The OCC is proposing to amend its regulations by adding a new paragraph (8) to § 7.1002(b) that would cross-reference the permissible electronic finder activities listed in § 7.5002(a)(1). This change would reference all examples of permissible finder activities for national banks in one rule.

While finder activities are part of the business of banking for a national bank, a Federal savings association may engage in a finder activity only to the extent that the activity is incidental to Federal savings association powers authorized under the Home Owners' Loan Act (HOLA) (12 U.S.C. 1461 et seq).[9] The former OTS determined that, Start Printed Page 40796if certain factors are met, a Federal savings association may collect fees for referring customers to third parties [10] and may provide services and products to customers through a third-party discount program [11] as activities incidental to their statutorily enumerated powers. The OCC also has recognized Federal savings association finder authority in its Retail Nondeposit Investment Products Booklet of the Comptroller's Handbook.[12]

The OCC invites comment on whether it should add a separate provision to § 7.1002 to set forth Federal savings association finder authority. This provision could provide that a Federal savings association may engage in finder activities to the extent that those activities are incidental to Federal savings association powers expressly authorized under the HOLA. The OCC also could include in this provision a list of Federal savings association finder activities that the former OTS or the OCC have determined are permissible. This list could codify prior interpretations and include collecting fees for referring customers to third parties and providing services and products to customers through a third-party discount program. The OCC specifically requests comment on what other Federal savings association finder activities the OCC could add to this list.

Money Lent by a National Bank at Banking Offices or at Facilities Other Than Banking Offices (§ 7.1003)

Twelve U.S.C. 81 provides that a national bank must transact business in the place specified in its organization certificate and in any branches established or maintained in accordance with 12 U.S.C. 36. The OCC interprets 12 U.S.C. 81 to mean that money is deemed to be lent at a bank's main office unless there is a sufficient nexus tying the transaction to another location, in which case that location must be licensed as a branch office.

Twelve U.S.C. 36 and 12 CFR 5.30 define “branch” as a place of business established by the national bank where “deposits are received, or checks paid, or money lent.” Section 7.1003 provides that for purposes of what constitutes a branch within the meaning of 12 U.S.C. 36 and 12 CFR 5.30, “money” is deemed to be “lent” only at the place, if any, where the borrower in-person receives loan proceeds directly from bank funds either: (1) From the lending bank or its operating subsidiary or (2) at a facility that is established by the lending bank or its operating subsidiary. Section 7.1003(b) further provides that a borrower may receive loan proceeds directly from bank funds in person at a place that is not the bank's main office and is not licensed as a branch without violating 12 U.S.C. 36, 12 U.S.C. 81, and 12 CFR 5.30, provided that a third party is used to deliver the funds and the place is not established by the lending bank or its operating subsidiary. This paragraph defines a third party to include a person who satisfies the requirements of § 7.1012(c)(2) or one who customarily delivers loan proceeds directly from bank funds under accepted industry practice, such as an attorney or escrow agent at a real estate closing.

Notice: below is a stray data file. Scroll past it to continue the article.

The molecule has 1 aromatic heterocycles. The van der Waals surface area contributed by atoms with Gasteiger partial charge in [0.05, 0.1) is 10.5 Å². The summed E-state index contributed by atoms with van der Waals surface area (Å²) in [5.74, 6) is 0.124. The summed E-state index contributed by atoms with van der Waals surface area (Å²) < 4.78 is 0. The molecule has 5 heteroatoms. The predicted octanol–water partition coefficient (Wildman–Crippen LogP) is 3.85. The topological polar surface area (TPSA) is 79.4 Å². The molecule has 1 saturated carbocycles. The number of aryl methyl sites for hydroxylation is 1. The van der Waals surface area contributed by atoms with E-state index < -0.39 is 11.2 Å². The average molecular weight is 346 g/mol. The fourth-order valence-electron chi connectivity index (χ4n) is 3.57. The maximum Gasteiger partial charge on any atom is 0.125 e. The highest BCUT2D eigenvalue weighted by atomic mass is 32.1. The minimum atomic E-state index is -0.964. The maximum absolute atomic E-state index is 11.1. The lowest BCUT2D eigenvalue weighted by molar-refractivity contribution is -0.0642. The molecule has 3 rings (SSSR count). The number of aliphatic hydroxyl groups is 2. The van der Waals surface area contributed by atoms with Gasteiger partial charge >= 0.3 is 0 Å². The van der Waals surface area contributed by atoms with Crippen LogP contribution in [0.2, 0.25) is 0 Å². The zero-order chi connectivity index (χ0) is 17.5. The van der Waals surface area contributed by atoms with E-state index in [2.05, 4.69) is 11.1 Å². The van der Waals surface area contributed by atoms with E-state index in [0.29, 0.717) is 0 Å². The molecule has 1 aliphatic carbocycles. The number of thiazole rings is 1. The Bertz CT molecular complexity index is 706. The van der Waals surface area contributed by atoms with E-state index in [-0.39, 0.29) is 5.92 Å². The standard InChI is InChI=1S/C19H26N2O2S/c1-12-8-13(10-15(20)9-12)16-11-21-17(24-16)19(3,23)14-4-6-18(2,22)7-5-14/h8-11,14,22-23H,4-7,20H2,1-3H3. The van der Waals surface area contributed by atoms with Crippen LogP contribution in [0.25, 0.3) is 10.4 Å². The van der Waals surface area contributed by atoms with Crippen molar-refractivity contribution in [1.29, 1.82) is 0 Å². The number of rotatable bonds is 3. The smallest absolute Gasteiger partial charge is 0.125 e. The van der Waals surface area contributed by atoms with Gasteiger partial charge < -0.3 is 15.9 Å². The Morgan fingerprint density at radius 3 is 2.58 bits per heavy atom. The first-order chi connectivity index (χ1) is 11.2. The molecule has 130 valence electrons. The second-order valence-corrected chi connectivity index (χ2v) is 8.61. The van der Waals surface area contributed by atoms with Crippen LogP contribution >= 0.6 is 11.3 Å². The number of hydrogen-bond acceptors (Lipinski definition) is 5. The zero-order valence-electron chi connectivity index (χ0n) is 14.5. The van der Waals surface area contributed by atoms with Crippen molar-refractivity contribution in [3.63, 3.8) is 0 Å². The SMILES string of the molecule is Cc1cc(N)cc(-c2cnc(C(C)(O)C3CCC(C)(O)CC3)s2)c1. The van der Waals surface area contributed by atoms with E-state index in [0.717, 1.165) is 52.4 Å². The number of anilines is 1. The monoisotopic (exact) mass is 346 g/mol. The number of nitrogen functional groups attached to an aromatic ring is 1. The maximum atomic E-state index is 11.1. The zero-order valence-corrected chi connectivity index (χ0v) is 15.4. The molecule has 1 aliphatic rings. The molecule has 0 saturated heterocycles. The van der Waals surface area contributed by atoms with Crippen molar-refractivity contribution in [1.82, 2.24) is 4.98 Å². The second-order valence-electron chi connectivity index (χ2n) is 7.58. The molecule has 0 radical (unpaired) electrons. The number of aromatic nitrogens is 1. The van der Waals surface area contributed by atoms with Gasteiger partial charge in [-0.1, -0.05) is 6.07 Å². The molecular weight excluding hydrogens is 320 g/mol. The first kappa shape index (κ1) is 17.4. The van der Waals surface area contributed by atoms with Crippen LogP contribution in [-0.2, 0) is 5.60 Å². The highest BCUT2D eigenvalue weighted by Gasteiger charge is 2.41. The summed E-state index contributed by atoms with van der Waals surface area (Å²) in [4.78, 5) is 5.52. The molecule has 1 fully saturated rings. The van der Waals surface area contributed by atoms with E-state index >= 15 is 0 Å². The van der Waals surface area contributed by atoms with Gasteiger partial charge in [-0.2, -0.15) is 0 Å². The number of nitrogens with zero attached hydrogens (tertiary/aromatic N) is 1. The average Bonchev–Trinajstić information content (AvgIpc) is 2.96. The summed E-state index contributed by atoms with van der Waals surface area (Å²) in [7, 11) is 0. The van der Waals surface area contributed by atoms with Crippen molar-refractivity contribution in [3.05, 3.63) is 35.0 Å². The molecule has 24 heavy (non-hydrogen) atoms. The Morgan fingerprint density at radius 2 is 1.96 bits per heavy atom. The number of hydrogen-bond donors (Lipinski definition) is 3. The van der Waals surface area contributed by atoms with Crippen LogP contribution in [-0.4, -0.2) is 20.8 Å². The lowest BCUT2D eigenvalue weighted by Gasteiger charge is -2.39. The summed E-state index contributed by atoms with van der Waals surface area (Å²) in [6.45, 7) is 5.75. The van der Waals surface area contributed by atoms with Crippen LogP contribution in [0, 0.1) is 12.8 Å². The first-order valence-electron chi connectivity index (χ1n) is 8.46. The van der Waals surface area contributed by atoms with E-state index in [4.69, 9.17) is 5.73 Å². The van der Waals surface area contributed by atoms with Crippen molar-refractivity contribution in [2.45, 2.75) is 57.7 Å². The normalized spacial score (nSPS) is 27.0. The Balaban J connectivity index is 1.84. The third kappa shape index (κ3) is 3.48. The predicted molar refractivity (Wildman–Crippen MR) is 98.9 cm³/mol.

The OCC is proposing to amend § 7.1003 to incorporate an OCC interpretation that further clarifies when the OCC considers money to be lent at a location other than the main office. Specifically, proposed paragraph (c) would provide that a national bank operating subsidiary may distribute loan proceeds from its own funds or bank funds directly to the borrower in person at offices the operating subsidiary established without violating 12 U.S.C. 36, 12 U.S.C. 81, and 12 CFR 5.30 if the operating subsidiary provides similar services on substantially similar terms and conditions to customers of unaffiliated entities, including unaffiliated banks.[13] Based on Supreme Court precedent,[14] OCC interpretations have recognized that a facility must provide a convenience to bank customers that gives the bank a competitive advantage in obtaining customers for the facility to be considered a branch for purposes of 12 U.S.C. 36 and 12 CFR 5.30.[15] The OCC has found that a facility where members of the public, customers, and noncustomers alike receive substantially similar services on substantially similar terms is not a facility created to attract bank customers and thus the establishment of this type of facility offers no competitive advantage to the national bank.[16] Proposed paragraph (c) reflects this OCC precedent.

Establishment of a Loan Production Office by a National Bank (§ 7.1004)

Credit Decisions at Other Than Banking Offices of a National Bank (§ 7.1005)

Section 7.1004 provides that a national bank may use the services of persons not employed by the bank for originating loans. It also provides that an employee or agent of a national bank or its subsidiary may originate a loan at a site other than the main office or a branch office of the bank without violating the branching and place of business requirements of 12 U.S.C. 36 and 12 U.S.C. 81 if the loan is approved and made at the main office or a branch office of the bank or at an office of an operating subsidiary located on the premises of, or contiguous to, the main office or branch office of the bank. Section 7.1005 provides that a national bank and its operating subsidiary may make a credit decision regarding a loan application at a site other than the main office or a branch office of the bank provided that “money” is not “lent” at those other sites within the meaning of § 7.1003.